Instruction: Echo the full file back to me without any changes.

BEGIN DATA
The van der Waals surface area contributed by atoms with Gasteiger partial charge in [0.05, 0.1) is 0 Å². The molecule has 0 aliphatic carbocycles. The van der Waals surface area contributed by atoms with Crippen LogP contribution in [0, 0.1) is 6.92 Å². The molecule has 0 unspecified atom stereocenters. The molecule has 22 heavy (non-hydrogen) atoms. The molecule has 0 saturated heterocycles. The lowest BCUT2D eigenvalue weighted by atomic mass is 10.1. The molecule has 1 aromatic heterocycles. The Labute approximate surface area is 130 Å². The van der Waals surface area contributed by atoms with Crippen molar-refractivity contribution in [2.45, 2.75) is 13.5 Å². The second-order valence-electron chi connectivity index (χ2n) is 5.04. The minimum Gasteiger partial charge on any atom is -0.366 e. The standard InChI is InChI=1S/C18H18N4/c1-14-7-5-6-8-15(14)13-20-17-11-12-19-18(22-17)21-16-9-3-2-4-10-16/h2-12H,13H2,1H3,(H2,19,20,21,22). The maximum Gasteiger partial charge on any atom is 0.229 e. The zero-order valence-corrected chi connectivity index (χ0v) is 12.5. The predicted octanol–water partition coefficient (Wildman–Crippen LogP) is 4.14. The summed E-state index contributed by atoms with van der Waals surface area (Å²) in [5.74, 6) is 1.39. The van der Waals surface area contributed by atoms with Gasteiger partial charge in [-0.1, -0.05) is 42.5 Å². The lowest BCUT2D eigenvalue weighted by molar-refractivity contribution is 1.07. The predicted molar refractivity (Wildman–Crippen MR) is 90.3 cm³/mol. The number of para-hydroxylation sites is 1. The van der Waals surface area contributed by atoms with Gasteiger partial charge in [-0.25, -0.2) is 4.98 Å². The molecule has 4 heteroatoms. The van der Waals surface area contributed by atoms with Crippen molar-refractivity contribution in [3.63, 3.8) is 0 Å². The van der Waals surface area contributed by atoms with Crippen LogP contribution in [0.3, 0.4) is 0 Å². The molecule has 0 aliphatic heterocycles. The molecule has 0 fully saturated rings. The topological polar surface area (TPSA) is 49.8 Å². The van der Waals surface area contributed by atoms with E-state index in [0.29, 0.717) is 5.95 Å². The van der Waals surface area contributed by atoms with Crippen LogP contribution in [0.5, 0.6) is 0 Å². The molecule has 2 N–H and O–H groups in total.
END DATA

The van der Waals surface area contributed by atoms with Gasteiger partial charge in [0.05, 0.1) is 0 Å². The molecule has 0 aliphatic carbocycles. The van der Waals surface area contributed by atoms with Crippen LogP contribution in [0, 0.1) is 6.92 Å². The molecule has 0 unspecified atom stereocenters. The molecule has 22 heavy (non-hydrogen) atoms. The molecule has 0 saturated heterocycles. The lowest BCUT2D eigenvalue weighted by atomic mass is 10.1. The molecule has 1 aromatic heterocycles. The Labute approximate surface area is 130 Å². The van der Waals surface area contributed by atoms with Crippen molar-refractivity contribution in [2.45, 2.75) is 13.5 Å². The second-order valence-electron chi connectivity index (χ2n) is 5.04. The minimum Gasteiger partial charge on any atom is -0.366 e. The standard InChI is InChI=1S/C18H18N4/c1-14-7-5-6-8-15(14)13-20-17-11-12-19-18(22-17)21-16-9-3-2-4-10-16/h2-12H,13H2,1H3,(H2,19,20,21,22). The maximum Gasteiger partial charge on any atom is 0.229 e. The zero-order valence-corrected chi connectivity index (χ0v) is 12.5. The predicted octanol–water partition coefficient (Wildman–Crippen LogP) is 4.14. The summed E-state index contributed by atoms with van der Waals surface area (Å²) in [5.74, 6) is 1.39. The van der Waals surface area contributed by atoms with Gasteiger partial charge in [-0.1, -0.05) is 42.5 Å². The lowest BCUT2D eigenvalue weighted by molar-refractivity contribution is 1.07. The predicted molar refractivity (Wildman–Crippen MR) is 90.3 cm³/mol. The number of para-hydroxylation sites is 1. The van der Waals surface area contributed by atoms with Gasteiger partial charge in [-0.25, -0.2) is 4.98 Å². The molecule has 4 heteroatoms. The van der Waals surface area contributed by atoms with Crippen molar-refractivity contribution in [3.63, 3.8) is 0 Å². The van der Waals surface area contributed by atoms with Crippen LogP contribution in [0.3, 0.4) is 0 Å². The molecule has 0 aliphatic heterocycles. The molecule has 0 fully saturated rings. The topological polar surface area (TPSA) is 49.8 Å². The van der Waals surface area contributed by atoms with E-state index in [0.29, 0.717) is 5.95 Å². The van der Waals surface area contributed by atoms with Crippen LogP contribution in [0.5, 0.6) is 0 Å². The molecule has 2 N–H and O–H groups in total.